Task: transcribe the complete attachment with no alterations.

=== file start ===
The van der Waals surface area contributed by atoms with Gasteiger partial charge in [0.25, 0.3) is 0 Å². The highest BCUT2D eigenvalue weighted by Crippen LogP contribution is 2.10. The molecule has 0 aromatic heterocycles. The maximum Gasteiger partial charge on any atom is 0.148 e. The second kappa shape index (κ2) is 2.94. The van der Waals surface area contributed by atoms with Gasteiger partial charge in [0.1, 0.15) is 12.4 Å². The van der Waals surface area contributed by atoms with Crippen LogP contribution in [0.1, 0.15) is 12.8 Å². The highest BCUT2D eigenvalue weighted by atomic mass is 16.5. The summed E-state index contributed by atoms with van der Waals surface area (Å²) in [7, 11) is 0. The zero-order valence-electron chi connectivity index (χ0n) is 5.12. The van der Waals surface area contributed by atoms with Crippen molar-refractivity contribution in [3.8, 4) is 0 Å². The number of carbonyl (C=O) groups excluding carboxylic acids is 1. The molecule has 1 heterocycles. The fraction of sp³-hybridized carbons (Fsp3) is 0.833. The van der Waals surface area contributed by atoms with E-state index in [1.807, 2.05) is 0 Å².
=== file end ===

The van der Waals surface area contributed by atoms with Gasteiger partial charge in [0.25, 0.3) is 0 Å². The highest BCUT2D eigenvalue weighted by Crippen LogP contribution is 2.10. The molecule has 0 aromatic heterocycles. The maximum Gasteiger partial charge on any atom is 0.148 e. The second kappa shape index (κ2) is 2.94. The van der Waals surface area contributed by atoms with Gasteiger partial charge in [0.1, 0.15) is 12.4 Å². The van der Waals surface area contributed by atoms with Crippen LogP contribution in [0.1, 0.15) is 12.8 Å². The highest BCUT2D eigenvalue weighted by atomic mass is 16.5. The summed E-state index contributed by atoms with van der Waals surface area (Å²) in [7, 11) is 0. The zero-order valence-electron chi connectivity index (χ0n) is 5.12. The van der Waals surface area contributed by atoms with Crippen molar-refractivity contribution in [3.8, 4) is 0 Å². The number of carbonyl (C=O) groups excluding carboxylic acids is 1. The molecule has 1 heterocycles. The fraction of sp³-hybridized carbons (Fsp3) is 0.833. The van der Waals surface area contributed by atoms with E-state index in [1.807, 2.05) is 0 Å².